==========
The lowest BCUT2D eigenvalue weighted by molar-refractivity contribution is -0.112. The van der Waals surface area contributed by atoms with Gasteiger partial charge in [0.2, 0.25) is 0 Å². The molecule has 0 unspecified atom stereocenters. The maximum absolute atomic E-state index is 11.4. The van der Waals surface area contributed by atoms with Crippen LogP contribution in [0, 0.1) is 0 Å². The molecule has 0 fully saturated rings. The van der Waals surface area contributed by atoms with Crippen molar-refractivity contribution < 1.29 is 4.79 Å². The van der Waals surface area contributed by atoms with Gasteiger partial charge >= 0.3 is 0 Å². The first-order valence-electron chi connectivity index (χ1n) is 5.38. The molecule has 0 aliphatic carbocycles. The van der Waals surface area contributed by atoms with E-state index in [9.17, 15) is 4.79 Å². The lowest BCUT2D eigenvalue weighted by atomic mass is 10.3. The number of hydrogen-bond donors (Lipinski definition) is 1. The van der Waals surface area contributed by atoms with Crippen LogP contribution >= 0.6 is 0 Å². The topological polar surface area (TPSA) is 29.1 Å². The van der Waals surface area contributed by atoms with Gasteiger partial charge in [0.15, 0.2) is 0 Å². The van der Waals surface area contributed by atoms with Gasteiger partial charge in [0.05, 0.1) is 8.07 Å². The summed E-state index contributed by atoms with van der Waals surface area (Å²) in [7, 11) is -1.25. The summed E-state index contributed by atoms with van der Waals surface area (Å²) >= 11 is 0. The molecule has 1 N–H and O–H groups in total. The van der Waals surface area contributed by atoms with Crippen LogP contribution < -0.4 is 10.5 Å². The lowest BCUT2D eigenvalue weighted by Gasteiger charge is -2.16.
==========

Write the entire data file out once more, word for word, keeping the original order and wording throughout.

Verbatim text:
The lowest BCUT2D eigenvalue weighted by molar-refractivity contribution is -0.112. The van der Waals surface area contributed by atoms with Gasteiger partial charge in [0.2, 0.25) is 0 Å². The molecule has 0 unspecified atom stereocenters. The maximum absolute atomic E-state index is 11.4. The van der Waals surface area contributed by atoms with Crippen LogP contribution in [0, 0.1) is 0 Å². The molecule has 0 fully saturated rings. The van der Waals surface area contributed by atoms with Crippen molar-refractivity contribution < 1.29 is 4.79 Å². The van der Waals surface area contributed by atoms with Gasteiger partial charge >= 0.3 is 0 Å². The first-order valence-electron chi connectivity index (χ1n) is 5.38. The molecule has 0 aliphatic carbocycles. The van der Waals surface area contributed by atoms with E-state index in [9.17, 15) is 4.79 Å². The lowest BCUT2D eigenvalue weighted by atomic mass is 10.3. The number of hydrogen-bond donors (Lipinski definition) is 1. The van der Waals surface area contributed by atoms with Crippen LogP contribution >= 0.6 is 0 Å². The topological polar surface area (TPSA) is 29.1 Å². The van der Waals surface area contributed by atoms with Gasteiger partial charge in [0.15, 0.2) is 0 Å². The van der Waals surface area contributed by atoms with Gasteiger partial charge in [0.05, 0.1) is 8.07 Å². The summed E-state index contributed by atoms with van der Waals surface area (Å²) in [7, 11) is -1.25. The summed E-state index contributed by atoms with van der Waals surface area (Å²) >= 11 is 0. The molecule has 1 N–H and O–H groups in total. The van der Waals surface area contributed by atoms with Crippen LogP contribution < -0.4 is 10.5 Å². The lowest BCUT2D eigenvalue weighted by Gasteiger charge is -2.16.